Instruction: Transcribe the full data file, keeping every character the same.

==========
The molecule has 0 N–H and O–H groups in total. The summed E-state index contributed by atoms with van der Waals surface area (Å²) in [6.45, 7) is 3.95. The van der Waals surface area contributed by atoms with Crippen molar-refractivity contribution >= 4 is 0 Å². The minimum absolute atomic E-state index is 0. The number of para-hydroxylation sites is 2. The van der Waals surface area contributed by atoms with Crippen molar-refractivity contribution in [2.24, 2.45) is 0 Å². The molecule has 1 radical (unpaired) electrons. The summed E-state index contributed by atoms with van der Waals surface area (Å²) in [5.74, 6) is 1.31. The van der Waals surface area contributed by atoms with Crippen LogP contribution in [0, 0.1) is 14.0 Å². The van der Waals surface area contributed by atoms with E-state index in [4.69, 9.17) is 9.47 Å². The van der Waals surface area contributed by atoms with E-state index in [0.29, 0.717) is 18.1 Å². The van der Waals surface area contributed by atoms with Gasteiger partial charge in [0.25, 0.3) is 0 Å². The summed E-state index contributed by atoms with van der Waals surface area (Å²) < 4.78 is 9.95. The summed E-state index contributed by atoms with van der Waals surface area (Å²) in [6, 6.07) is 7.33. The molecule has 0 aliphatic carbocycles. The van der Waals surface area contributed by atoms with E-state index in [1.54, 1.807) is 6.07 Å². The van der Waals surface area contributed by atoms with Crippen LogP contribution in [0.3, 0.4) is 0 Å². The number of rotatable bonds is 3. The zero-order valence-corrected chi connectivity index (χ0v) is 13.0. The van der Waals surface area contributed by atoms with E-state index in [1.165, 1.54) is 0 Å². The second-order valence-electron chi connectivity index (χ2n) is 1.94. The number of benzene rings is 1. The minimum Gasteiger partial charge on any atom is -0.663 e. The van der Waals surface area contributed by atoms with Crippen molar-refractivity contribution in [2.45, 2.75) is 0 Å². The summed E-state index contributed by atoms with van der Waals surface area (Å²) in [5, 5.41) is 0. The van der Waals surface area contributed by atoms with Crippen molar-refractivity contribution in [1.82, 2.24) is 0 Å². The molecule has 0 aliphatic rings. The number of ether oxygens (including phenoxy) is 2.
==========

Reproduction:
The molecule has 0 N–H and O–H groups in total. The summed E-state index contributed by atoms with van der Waals surface area (Å²) in [6.45, 7) is 3.95. The van der Waals surface area contributed by atoms with Crippen molar-refractivity contribution >= 4 is 0 Å². The minimum absolute atomic E-state index is 0. The number of para-hydroxylation sites is 2. The van der Waals surface area contributed by atoms with Crippen molar-refractivity contribution in [2.24, 2.45) is 0 Å². The molecule has 1 radical (unpaired) electrons. The summed E-state index contributed by atoms with van der Waals surface area (Å²) in [5.74, 6) is 1.31. The van der Waals surface area contributed by atoms with Crippen LogP contribution in [0, 0.1) is 14.0 Å². The van der Waals surface area contributed by atoms with E-state index in [4.69, 9.17) is 9.47 Å². The van der Waals surface area contributed by atoms with E-state index in [0.29, 0.717) is 18.1 Å². The van der Waals surface area contributed by atoms with Gasteiger partial charge in [0.25, 0.3) is 0 Å². The summed E-state index contributed by atoms with van der Waals surface area (Å²) < 4.78 is 9.95. The summed E-state index contributed by atoms with van der Waals surface area (Å²) in [6, 6.07) is 7.33. The molecule has 0 aliphatic carbocycles. The van der Waals surface area contributed by atoms with E-state index in [1.54, 1.807) is 6.07 Å². The van der Waals surface area contributed by atoms with Crippen LogP contribution in [0.3, 0.4) is 0 Å². The number of rotatable bonds is 3. The zero-order valence-corrected chi connectivity index (χ0v) is 13.0. The van der Waals surface area contributed by atoms with E-state index in [1.165, 1.54) is 0 Å². The second-order valence-electron chi connectivity index (χ2n) is 1.94. The number of benzene rings is 1. The minimum Gasteiger partial charge on any atom is -0.663 e. The van der Waals surface area contributed by atoms with Crippen molar-refractivity contribution in [2.45, 2.75) is 0 Å². The summed E-state index contributed by atoms with van der Waals surface area (Å²) in [5, 5.41) is 0. The van der Waals surface area contributed by atoms with Crippen molar-refractivity contribution in [1.82, 2.24) is 0 Å². The molecule has 0 aliphatic rings. The number of ether oxygens (including phenoxy) is 2.